Time Machine

“Don’t you wish you could go back?”

“Go back where?”

“To a better time.”

Cassie thought on this for a long moment.

“There hasn’t been a better time,” she finally replied, her eyes on her bare, dirty, feet.

A warm wind washed through the two girls; it was almost comforting.

“Besides,” Cassie continued, “time travel isn’t real. We’re… stuck here.”

Tanya looked upon the vast emptiness before them, and after them. Father would be making his rounds soon. She sighed.

“I know. I just like to pretend.”

The girls carried on with their shovelling in silence, until father had came and left.

“Where were you before this?” Tanya asked. She had always been one to speak out of turn, but even for her, this was bold.

Cassie kept her eyes on her work, her heart thumping. She couldn’t tell if it was excitement, or fear, or an oddly pleasant mixture of both.

“No where.”

“You were somewhere. We all were.”

Cassie shivered, growing uncomfortable now. “I was no where. Or – well, I don’t remember.”

Tanya shook her head as if to say she understood completely. “I was somewhere. Somewhere beautiful. That’s where I’ll go back to. When I build my time machine.”

Cassie flinched. Angered by something she could not describe.

“Stop being a fool and work. He’ll be back before you know it and you’ll have no progress to show for yourself.”

“I will you know; build it.”

“Shut up!” Cassie directed her eyes right into Tanya’s now.

“You can come with me Cassie. I’ll take you with me, I promise!”

Tanya leaned into Cassie but Cassie’s stiffened body pulled away.

“I’m not going anywhere, Tanya. I’m a Child of Mercy and so are you. This is where we belong. Now stop your daydreaming and get back to work.”

The next morning the girls awoke to find that their number had been reduced to 12. Tanya’s bed appeared un-slept in, although the other girls could swear they had seen her turn it down with the rest of them. No one had heard a thing. No one had saw a thing. There was no note left behind. No good-byes. No explanations.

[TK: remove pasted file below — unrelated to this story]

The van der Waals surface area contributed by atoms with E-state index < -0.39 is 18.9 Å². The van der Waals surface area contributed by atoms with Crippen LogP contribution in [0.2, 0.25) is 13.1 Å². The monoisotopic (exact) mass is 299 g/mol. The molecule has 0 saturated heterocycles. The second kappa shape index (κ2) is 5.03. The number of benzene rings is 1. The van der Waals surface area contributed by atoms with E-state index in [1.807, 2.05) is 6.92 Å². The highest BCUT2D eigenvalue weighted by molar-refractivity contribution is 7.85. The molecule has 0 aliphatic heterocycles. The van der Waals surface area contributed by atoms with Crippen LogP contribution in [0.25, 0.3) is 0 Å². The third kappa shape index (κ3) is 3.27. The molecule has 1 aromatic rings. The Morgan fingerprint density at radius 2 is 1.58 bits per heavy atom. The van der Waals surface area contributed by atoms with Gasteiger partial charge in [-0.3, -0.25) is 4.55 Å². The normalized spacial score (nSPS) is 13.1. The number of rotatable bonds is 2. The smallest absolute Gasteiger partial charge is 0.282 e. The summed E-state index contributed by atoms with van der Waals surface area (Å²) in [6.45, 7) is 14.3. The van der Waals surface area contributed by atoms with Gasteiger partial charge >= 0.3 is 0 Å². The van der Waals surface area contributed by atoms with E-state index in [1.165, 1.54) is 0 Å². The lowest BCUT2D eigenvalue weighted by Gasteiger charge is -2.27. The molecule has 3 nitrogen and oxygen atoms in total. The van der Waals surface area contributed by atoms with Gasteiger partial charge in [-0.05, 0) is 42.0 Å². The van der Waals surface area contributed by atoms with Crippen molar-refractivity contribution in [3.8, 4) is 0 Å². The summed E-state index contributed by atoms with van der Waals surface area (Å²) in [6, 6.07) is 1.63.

Tanya was simply gone. Vanished. She hadn’t built a time machine. Cassie was sure of that. If time had been turned back, Cassie herself would be back at home by her mother’s side, singing a lullaby to her baby brother – wouldn’t she?

 © Shyla Fairfax-Owen

 

 

 

Haunted

There was no way to undo it. That’s the thing about surviving. The medley of blood, hair, and fingernails just kept swirling about in Jordan’s mind, imprinted behind his ocular nerve. Tugging and pulling so that the recalled sight of it was accompanied by physical pain. It was all he could manage to spread his eyelids every now and again; check if the world was really still there – wondering if he had really made it out, wondering if Jess and the others really hadn’t.

The melody of the epidecium hummed deep in Jordan’s ear drums, rattling them back and forth no matter how unpleasant. This was what it was to be haunted. The ghosts were only inside of his head, but they were real. They were persistent. They were his friends; all of them dead, along with the biggest part of him.

“Jordan Marks?”

Jordan looked up, surprised he had recognized a sound outside of himself. The secretary was trying to smile as she held the door open for him. “Dr. Casey will see you now.”

The doctor was gentle, but rushed. There were a lot of patients in the waiting room, so it came as no shock to Jordan that getting the prescription had been so easy. Anti-depressant experiment number 4. Maybe this one wouldn’t make him tear at his skin, drool on his sheets, or mix-up his words. Maybe.

The first few hours were good. Relief came like a tidal wave, throwing him off balance then gracefully carrying him away. He didn’t think about Jess; about the blood, the hair, or the fingernails. Instead, he thought about the beach on a sunny day. But once the high dulled, so did the sunshine, and Jordan was back in his dark, damp, room. No – he was back in the dark, damp, cave. And there was the medley of gore he just couldn’t escape. He thrashed in the swamp of sewage and bodily fluids. He clawed at the rocky walls, and screamed so loud he hoped he might break, and somehow blind himself from the horrors before him.

Jordan’s mother crashed through his bedroom door and eyed her son helplessly as he scrambled violently in his bed. She cried out his name through a tear-soaked tongue, trying to remember a time when he was just a normal teenager, vibrant and brave and full of life, seeking an adventure. A time before the monsters came.

Shyla Fairfax-Owen ©